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So, the engine's in and everything is hooked up. 

We tried to start it last night and the engine cranks but doesn't fire. Not even a sputter.

  • The spark plugs and wires are new.
  • I'm pretty sure fuel is reaching the injectors. We pulled the fuel line that leads into the engine (right after the fuel filter) and gas came spurting out, so there's definitely fuel pressure.
  • We disconnected and reconnected all the wiring harness plugs.
  • We double checked to see that no vacuum hoses had been forgotten.
  • Tried both pumping the throttle and holding it half way in while attempting to start.
  • Pretty sure the timing is right.  It came already assembled on the new engine. http://i.imgur.com/FN44v2M.jpg

Any other thoughts?  Is there a fuse or circuit breaker I need to check, replace, or reset?

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did you use the crank and cam gears off old engine ? is two diff types mabee crank senser not pluged in all the way or cam senser. I did a 98 impreza 22 yesterday had broken the idler bolt belt was still in time on cams and hitt all 16 valves all bent took me 4 hours to r@r valves and reinstall engine is not to bad to replace valves. Your old engine could be fixed

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I double checked with the shop that sent me the new engine and he said that my EJ22 cam pulley and the EJ251 cam pulley are the same.  He suggested that I pull spark plug wire #1 from the coil pack and lay it close to the connection and try to start again.  Whether it arcs or not should tell us if we're getting a spark.

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Need to verify (by looking) that the drivers cam and crankshaft timing sprockets are the same. They changed the design of the sprocket around that time.

Old crank sprockets had 6 teeth around the outer edge, new ones have something like 25.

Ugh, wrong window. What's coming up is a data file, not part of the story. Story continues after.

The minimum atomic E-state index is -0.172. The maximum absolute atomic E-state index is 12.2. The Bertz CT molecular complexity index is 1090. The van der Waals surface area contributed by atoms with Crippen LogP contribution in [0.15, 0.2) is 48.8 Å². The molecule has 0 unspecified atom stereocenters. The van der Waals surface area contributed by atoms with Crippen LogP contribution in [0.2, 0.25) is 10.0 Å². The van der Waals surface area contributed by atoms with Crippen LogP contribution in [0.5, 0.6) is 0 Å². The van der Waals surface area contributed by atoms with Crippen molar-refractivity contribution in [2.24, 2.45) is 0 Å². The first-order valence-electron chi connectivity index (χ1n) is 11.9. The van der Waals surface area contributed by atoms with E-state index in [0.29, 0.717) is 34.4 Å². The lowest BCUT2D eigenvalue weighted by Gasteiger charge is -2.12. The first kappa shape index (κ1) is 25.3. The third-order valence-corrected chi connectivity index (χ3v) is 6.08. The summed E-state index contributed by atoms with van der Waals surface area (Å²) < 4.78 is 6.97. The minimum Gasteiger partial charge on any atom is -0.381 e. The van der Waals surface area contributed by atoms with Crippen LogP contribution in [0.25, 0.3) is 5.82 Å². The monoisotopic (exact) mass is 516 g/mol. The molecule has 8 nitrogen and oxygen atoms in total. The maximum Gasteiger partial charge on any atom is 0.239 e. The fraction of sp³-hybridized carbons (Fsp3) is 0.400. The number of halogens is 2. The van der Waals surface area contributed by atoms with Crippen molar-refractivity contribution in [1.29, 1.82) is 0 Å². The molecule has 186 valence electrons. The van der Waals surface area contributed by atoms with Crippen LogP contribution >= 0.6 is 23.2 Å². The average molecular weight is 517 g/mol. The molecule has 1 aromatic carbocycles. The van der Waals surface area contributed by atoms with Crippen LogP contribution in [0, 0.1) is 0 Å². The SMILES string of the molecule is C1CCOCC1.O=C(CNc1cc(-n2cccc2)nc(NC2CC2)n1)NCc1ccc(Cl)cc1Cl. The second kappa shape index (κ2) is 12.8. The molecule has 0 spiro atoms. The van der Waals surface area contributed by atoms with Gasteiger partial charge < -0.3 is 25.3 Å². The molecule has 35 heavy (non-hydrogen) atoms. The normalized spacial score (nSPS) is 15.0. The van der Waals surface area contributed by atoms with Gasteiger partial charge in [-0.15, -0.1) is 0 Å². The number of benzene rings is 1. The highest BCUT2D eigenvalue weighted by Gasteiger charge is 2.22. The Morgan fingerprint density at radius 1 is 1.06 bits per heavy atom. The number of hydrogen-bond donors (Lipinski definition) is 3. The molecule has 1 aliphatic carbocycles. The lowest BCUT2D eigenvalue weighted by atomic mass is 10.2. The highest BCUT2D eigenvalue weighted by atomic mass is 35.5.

Old cam sprockets had 7 notches on the back, new ones I'm not sure how many but IIRC they are similar to the crank sprocket.

 

Tooth count on the sprockets needs to be correct or the ECU doesn't know how to time ignition and fuel.

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I verified that both engine's crank sprokets have 24 teeth.  I'm guessing this means the cam sprokets are the same as well.  The shop also verified that they test all engines before sending them out so unless just the cam sprocket is different, the engine is definitely not the problem.

 

I pulled plug wire #1 and set it very close to the #1 connector on the ignition coil and tried to start. 

No arc.  So this means we are definitely not getting a spark.  I checked the resistance between 1&2 and 3&4 and both read 12.6 Kohms (the shop manual I've been using said they should read around 12.8K so I think I'm good there).  I did note however that #2 was darker looking than the other 3 connection points.  I don't think this would be why I didn't see an arc on #1 though.

 

I guess I'll just have to start following wire paths back from there then... <_<

 

Any other suggestions in light of this new information? :unsure:

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Another update: We connected one of the old spark plugs and wires to the ignition coil and did see a spark. We also connected an led to one of the fuel injector plugs and it flashed when trying to start.

 

 

So there's gas in the fuel lines and the injectors and spark plugs are firing. I'm pretty much beside myself as to why it would not be starting.

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Okay, I think I've found the problem.

And it's not something simple.

 

Look at this picture I snapped of the manual.
http://i.imgur.com/01YtESt.jpg